Court of Appeals: Any Felony Conviction Can Be Used for Three Strikes Statute
In People v. Clemon Jones, the Court of Appeals affirmed the defendant’s sentence of 15 years to Life a conviction of the crime of Criminal Possession of a Forged Instrument in the Second Degree, a class D felony.
Under New York Law, where a person has been convicted of two or more felonies on two or more occasions before he committed the current felony offense, he may be subject to severely enhanced punishment (three strikes and you’re out). Pursuant to Penal Law section 70.10, where a person has on at least two separate occasions been convicted of felonies in New York or elsewhere, that person can receive a sentence for his third felony conviction as if that conviction was for a class A-1 felony, which requires a sentence of at least 15 years to life, but may be as high as 25 years to life. Essentially, this is the most severe sentence a person can get in New York less than life without parol.
The crime that Mr. Jones was convicted of is a class D felony which ordinarily caries a maximum sentence of seven years. Additionally, since this crime is defined as a non-violent felony under New York law, for a first offense, the Court would have been obligated to set a maximum and a minimum that is one third the maximum. Therefore, the maximum sentence for a first offense under this statute would be 2 and 1/3rd years to 7. For a second felony offender, the minimum must be one half of the maximum sentence, thus, the worst it could have been for Mr. Jones would have been three and a half years to seven. Since he was convicted of two counts, he could have received consecutive sentences which would have doubled the sentence to 7 to 14 years.
Practically speaking, even if the trial court threw the book at Mr. Jones as a second felony offender, he would have been eligible for parole in less than seven years, would have reached a mandatory release date at some point around 10 years, and under no set of circumstances could he have been held beyond 14 years.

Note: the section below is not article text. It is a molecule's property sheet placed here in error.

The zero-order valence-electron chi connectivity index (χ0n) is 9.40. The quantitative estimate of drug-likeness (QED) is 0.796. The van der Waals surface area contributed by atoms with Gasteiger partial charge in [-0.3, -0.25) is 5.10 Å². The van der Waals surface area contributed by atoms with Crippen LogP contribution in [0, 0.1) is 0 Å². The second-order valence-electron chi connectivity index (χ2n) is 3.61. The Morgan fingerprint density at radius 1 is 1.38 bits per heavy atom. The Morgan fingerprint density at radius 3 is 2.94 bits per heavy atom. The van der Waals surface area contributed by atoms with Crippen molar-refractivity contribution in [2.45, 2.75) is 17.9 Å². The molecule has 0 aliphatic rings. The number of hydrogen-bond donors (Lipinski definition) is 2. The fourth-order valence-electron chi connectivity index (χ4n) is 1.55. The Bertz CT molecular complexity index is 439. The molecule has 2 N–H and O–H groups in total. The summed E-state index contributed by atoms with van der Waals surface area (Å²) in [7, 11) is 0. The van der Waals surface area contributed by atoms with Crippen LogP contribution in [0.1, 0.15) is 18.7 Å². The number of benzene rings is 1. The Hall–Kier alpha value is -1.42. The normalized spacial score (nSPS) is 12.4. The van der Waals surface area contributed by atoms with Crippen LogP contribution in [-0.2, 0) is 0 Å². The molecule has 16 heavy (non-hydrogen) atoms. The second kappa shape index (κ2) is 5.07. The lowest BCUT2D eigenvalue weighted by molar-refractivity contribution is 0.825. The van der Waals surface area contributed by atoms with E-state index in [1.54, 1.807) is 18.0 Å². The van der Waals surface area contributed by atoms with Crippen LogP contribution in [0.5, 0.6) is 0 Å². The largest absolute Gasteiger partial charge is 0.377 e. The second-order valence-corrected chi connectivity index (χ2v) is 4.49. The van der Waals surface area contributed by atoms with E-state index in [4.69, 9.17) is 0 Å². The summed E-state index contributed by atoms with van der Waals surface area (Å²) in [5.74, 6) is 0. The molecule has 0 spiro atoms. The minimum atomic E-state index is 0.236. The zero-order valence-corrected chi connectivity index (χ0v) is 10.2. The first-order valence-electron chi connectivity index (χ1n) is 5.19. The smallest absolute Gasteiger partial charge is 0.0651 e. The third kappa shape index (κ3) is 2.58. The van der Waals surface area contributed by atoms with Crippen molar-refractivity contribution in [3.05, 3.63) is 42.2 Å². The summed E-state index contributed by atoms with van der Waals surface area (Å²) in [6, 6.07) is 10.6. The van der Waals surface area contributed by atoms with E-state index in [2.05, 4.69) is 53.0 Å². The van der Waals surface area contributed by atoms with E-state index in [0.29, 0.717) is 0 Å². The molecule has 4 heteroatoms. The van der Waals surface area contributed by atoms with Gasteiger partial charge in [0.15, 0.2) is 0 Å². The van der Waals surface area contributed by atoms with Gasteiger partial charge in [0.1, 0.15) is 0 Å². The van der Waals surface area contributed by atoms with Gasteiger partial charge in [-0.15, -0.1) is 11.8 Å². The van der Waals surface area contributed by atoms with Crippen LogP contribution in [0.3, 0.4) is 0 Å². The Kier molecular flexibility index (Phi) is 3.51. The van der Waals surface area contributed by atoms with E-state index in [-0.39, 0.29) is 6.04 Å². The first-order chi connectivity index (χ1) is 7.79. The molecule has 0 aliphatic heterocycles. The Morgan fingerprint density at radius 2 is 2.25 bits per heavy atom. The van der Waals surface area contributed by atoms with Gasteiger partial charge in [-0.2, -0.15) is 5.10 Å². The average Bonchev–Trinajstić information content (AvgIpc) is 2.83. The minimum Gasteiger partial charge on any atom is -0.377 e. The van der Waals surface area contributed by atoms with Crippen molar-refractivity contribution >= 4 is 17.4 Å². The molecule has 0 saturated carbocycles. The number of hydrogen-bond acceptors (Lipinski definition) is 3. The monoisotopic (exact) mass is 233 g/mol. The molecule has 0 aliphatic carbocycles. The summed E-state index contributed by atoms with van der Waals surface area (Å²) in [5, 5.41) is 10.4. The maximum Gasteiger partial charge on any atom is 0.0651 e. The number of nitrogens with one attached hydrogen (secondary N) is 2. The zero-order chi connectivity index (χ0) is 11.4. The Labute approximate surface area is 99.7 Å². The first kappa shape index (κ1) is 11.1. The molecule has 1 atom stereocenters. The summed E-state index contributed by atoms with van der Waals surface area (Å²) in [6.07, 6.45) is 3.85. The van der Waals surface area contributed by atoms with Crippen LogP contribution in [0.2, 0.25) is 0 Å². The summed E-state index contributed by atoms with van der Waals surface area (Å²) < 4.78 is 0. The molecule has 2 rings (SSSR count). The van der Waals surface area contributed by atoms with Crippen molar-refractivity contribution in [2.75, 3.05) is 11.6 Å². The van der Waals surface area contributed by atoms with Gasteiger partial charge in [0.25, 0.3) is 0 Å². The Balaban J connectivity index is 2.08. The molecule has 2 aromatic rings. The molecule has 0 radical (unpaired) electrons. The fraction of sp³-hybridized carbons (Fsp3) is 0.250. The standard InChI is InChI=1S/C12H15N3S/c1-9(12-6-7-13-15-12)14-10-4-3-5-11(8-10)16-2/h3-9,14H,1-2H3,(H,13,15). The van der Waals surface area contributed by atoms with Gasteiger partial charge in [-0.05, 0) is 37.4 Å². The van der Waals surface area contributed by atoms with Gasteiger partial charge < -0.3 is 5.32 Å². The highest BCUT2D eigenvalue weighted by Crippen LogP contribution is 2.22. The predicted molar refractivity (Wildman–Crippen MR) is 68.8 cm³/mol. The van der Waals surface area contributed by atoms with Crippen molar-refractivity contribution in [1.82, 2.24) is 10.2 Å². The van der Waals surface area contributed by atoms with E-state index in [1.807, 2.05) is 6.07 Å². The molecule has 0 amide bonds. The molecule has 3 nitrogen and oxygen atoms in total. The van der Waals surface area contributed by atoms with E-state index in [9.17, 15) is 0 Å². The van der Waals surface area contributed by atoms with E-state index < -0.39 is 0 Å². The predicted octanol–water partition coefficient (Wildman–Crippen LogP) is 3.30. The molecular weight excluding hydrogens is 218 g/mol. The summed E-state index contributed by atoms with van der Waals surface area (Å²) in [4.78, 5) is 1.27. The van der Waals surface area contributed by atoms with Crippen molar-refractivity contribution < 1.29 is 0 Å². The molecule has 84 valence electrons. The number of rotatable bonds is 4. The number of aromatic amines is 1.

The issue that the Court of Appeals decided here was whether the out of state convictions used in this case, or any subsequent case must have a New York Equivalent. For a second felony adjudication, which increases the minimum portion of the sentence from one third the maximum to one half the maximum, the prior felony conviction must either be for a New York Felony, or an out of state felony that is identical to a New York felony. If an out of state felony does not have a New York equivalent, it cannot be used to increase the punishment. For example, possession of a certain quantity of marihuana may be a felony in another state, but that amount doesn’t qualify for any New York felony, then the out of state felony conviction could not be used to adjudicate a person a second felony offender in New York.
Here, the defendant had prior federal felony convictions from 1991 that have no New York equivalent. The defendant also had narcotics felony convictions under New York law in 1995. His current convictions for Criminal Possession of a Forged Instrument in the Second Degree occurred in 2007.
NOTE: To be adjudicated a second felony offender, the first felony had to occur no more than ten years before the current felony. Any time spent incarcerated for the first felony is excluded from the ten year calculation. Therefore, if the first felony conviction was from January 2001, but a person spent spent 5 years incarcerated and committed the second felony in January 2015, there would only be 9 years of unincarcerated time between convictions. The Persistent Felony statute does not contain any such 10 year requirement. Conceivably, for the second felony offender statute, Mr. Jones may not have been a second felony offender because the prior New York convictions were more than 10 years old and the decision is silent on whether the time was tolled due to incarceration.
The Court of Appeals here ruled that as the statute is written, the persistent felony offender statute does not require that the prior out of state or federal felony convictions have a New York equivalent. Since the statute doesn’t require equivalency, as long as the prior felony convictions are considered felonies in the jurisdiction that the convicted the defendant, those convictions can be used as predicate convictions for the New York Persistent Felony Offender statute and someone like Mr. Jones who committed a relatively low level, non-violent felony, gets to be treated like a murder and sentenced to a period of life time incarceration.
Read the original decision here.
People v Jones